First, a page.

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ValueAct: 15% Per Annum With Activism

Last week I covered the performance of the TCI Fund, which is one of the world's largest and best-performing hedge funds.

But despite its performance, TCI tends to fly under the radar. It does not attract as much attention as some of the big-name funds such as Bridgewater Associates.

There are a handful of other hedge funds in the industry that have a similar set up.

For example, ValueAct Capital, which has $16 billion in assets under management, also tends to fly under the radar. This is despite the fact that it has achieved double-digit annualized returns for investors since its inception.

Indeed, according to a report by Reuters earlier this year, ValueAct, which is managed by Jeffrey Ubben, has returned around 15% per annum since inception.

An activist approach

ValueAct, like TCI, uses an activist approach. Last year, the firm launched the $350 million Spring Fund, intending to invest in companies addressing environmental and social problems.

While only a small percentage of total assets under management, the Spring Fund's very existence is notable. It has already made investments in public listed companies such as power utility Hawaiian Electric Industries Inc. (NYSE:HE) and gene-editing company Horizon Discovery Group PLC (LSE:HZD). On top of this, the Spring Fund has made small investments in other funds with the same goals.

ValueAct's primary portfolio is highly concentrated. According to its latest 13-F filing, at the end of the second quarter of 2019, the firm had around 23% of assets under management invested in just one position, Citigroup (NYSE:C). The hedge fund owned 31.5 million in this global investment bank at the end of the second quarter, a position worth around $2.2 billion.


ValueAct initiated this position in 2018, and over the past 18 months, Citi's management has been quite receptive. At the beginning of January, the banking group announced that it will share confidential information with the activist hedge fund about strategy, governance and planning, a move that the market welcomed as ValueAct has a history of driving successful change at stagnant companies.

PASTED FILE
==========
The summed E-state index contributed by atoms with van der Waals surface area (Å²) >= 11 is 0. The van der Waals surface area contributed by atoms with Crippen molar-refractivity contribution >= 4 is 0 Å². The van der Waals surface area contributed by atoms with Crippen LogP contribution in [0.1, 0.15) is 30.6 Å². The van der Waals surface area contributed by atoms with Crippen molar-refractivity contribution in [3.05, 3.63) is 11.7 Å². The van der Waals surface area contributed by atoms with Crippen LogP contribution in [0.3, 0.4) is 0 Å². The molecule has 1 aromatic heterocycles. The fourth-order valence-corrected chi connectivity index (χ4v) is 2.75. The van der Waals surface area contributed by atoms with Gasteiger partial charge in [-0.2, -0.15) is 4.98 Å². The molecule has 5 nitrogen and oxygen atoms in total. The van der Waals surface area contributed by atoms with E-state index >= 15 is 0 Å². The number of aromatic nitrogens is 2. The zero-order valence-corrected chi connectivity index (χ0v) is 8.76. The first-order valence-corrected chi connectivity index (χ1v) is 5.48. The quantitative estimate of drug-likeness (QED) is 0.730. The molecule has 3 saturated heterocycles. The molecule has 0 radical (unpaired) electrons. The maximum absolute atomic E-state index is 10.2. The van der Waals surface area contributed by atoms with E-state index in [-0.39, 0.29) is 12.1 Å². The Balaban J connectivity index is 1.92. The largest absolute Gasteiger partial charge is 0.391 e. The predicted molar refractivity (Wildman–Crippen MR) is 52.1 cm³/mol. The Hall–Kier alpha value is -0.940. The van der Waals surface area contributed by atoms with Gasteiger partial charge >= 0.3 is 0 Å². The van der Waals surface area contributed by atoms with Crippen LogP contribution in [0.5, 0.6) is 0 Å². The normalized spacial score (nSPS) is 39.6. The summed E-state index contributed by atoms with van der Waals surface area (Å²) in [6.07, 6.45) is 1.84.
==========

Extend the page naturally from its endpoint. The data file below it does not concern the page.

The second-largest position in the activist hedge fund's portfolio at the end of the second quarter was Seagate Technology (NASDAQ:STX). First added to the portfolio in the second quarter of 2016, shares in the technology business now make up 15.2% of the overall portfolio.

ValueAct owns 31.5 million shares, a position worth $1.5 billion. Moving down the 13-F list of owned positions at the end of the second quarter, the third largest position was KKR (NYSE:KKR) and the fourth was Morgan Stanley (NYSE:MS). Together, ValueAct had around $2.5 billion invested in these two financial services businesses at the end of the second quarter.

ValueAct first invested in private equity giant KKR back in 2017, saying it estimated that the shares were substantially undervalued. Speaking at the Active-Passive Investor Summit in 2017, ValueAct President Mason Morfit said, "The company has eight to 10-year locked up capital and generates a great management fee." He added, "I think the future is quite bright." This was before the private equity business decided to convert from a partnership structure to a company structure, which has unlocked some value for investors.


These large holdings have remained virtually unchanged for some quarters.

However, the hedge fund did add several positions to the portfolio in the second quarter of 2019. New additions included The Stars Group Inc. (NASDAQ:TSG) and Booking Holdings Inc. (NASDAQ:BKNG).

At the end of the quarter, the hedge fund owned 13.6 million shares of The Stars Group and 35,000 shares of Booking Holdings, making them a 2.4% and 0.7% portfolio weight.

Ubben's firm also added Parsons Corp. (NYSE:PSN) and XPO Logistics (NYSE:XPO) to the portfolio in the second quarter. Together these two positions make up around $120 million of assets under management.

Disclosure: The author owns no share mentioned.

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This article first appeared on GuruFocus.